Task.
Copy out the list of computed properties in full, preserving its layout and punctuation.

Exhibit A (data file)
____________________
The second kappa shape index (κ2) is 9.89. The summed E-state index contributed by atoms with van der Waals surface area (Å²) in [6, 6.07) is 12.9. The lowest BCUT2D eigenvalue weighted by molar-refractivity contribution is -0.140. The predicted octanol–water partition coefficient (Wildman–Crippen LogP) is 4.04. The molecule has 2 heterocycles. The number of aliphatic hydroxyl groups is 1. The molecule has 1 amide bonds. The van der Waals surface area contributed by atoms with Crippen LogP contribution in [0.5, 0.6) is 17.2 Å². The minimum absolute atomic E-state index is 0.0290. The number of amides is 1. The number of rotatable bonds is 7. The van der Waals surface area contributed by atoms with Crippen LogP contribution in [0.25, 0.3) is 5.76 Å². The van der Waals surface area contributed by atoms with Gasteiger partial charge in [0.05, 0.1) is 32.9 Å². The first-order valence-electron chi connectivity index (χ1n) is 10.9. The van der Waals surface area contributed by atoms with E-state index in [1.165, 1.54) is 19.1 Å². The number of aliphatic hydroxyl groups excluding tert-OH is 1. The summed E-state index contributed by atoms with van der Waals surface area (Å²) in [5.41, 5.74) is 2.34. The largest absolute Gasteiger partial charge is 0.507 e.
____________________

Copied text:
The second kappa shape index (κ2) is 9.89. The summed E-state index contributed by atoms with van der Waals surface area (Å²) in [6, 6.07) is 12.9. The lowest BCUT2D eigenvalue weighted by molar-refractivity contribution is -0.140. The predicted octanol–water partition coefficient (Wildman–Crippen LogP) is 4.04. The molecule has 2 heterocycles. The number of aliphatic hydroxyl groups is 1. The molecule has 1 amide bonds. The van der Waals surface area contributed by atoms with Crippen LogP contribution in [0.5, 0.6) is 17.2 Å². The minimum absolute atomic E-state index is 0.0290. The number of amides is 1. The number of rotatable bonds is 7. The van der Waals surface area contributed by atoms with Crippen LogP contribution in [0.25, 0.3) is 5.76 Å². The van der Waals surface area contributed by atoms with Gasteiger partial charge in [0.05, 0.1) is 32.9 Å². The first-order valence-electron chi connectivity index (χ1n) is 10.9. The van der Waals surface area contributed by atoms with E-state index in [1.165, 1.54) is 19.1 Å². The number of aliphatic hydroxyl groups excluding tert-OH is 1. The summed E-state index contributed by atoms with van der Waals surface area (Å²) in [5.41, 5.74) is 2.34. The largest absolute Gasteiger partial charge is 0.507 e.